[16:50:00] ROBERTSON (voice-over): Where they needed control the most, solving Syria. The Saudi's new king is a very impatient ally. He wants Assad gone now and Iran's influence removed.

AF OBAID: Is that course going to change now is there's a new president more amenable to Saudi interest? I don't think so. The ship has sailed.

ROBERTSON (voice-over): But for all the strains, both sides still need each other. Saudi Arabia needs U.S. weapons. Obama wants regional stability. His time in Riyadh will not be about divorce, but easing the estrangement. Nic Robertson, CNN, Riyadh, Saudi Arabia.

(END VIDEOTAPE)

NEWTON: In a moment, something you really don't want to miss. It's a closer look at the fight for delegates within the Republican Party. But first, we have a highlight from "MAKE, CREATE, INNOVATE."

(COMMERCIAL BREAK)

NEWTON: Now, the head of the Republican National Committee has met with party congress people to try and reassure them that the nomination process is fair. Extraordinary that he has to do that because Donald Trump has blasted the nomination system in fears that the lead so far will not translate into a win with delegates at the convention. Gary Tuchman has an interesting look on how and why that would happen.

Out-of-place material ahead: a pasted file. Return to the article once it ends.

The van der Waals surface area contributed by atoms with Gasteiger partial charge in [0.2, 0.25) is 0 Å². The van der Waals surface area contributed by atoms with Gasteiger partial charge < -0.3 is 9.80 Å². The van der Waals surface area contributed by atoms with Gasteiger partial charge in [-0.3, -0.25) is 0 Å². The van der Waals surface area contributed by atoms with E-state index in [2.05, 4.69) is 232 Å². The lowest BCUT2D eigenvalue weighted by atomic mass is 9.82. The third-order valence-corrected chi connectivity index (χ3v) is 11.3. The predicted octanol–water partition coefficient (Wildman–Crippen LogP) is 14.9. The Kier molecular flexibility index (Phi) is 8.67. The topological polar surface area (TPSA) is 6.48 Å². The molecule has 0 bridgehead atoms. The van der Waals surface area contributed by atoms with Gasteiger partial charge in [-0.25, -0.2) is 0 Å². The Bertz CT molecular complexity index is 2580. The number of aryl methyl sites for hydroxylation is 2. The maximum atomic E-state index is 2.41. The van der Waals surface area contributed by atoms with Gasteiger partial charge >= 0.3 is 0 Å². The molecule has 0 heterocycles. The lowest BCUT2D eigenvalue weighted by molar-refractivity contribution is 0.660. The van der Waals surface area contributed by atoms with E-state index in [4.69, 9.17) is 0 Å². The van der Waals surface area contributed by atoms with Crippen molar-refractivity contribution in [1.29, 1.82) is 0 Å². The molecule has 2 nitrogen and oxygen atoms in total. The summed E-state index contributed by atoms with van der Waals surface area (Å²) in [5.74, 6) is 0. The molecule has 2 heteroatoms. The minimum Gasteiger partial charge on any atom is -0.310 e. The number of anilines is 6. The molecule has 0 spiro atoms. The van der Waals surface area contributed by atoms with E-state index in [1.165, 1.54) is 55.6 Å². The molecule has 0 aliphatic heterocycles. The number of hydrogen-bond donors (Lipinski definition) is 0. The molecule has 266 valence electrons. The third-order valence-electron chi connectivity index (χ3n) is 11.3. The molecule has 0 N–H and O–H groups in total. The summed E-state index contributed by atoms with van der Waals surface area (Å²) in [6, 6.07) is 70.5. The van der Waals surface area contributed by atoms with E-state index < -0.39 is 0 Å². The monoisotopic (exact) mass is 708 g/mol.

(BEGIN VIDEOTAPE)

UNIDENTIFIED FEMALE: Thank you for bringing it up.

GARY TUCHMAN, CNN NATIONAL CORRESPONDENT (voice-over): Katie Frost has just been elected as a Ted Cruz delegate. Dale Jackson and Denise Ognio will also be going to the Republican National Convention, but as Donald Trump delegates. However, as the two of them sign papers officially committing themselves to Trump, they have also committed themselves to abandoning Trump for Ted Cruz. As soon as possible. So why and how is that happening?

UNIDENTIFIED MALE: Congratulations to Katie Ross and Denise Ognio and Dale Jackson. They will represent us at the national convention.

TUCHMAN (voice-over): This is the Republican convention and 3rd congressional district of Georgia, south and west of Atlanta. Where many Donald Trump supporters say the fix was in.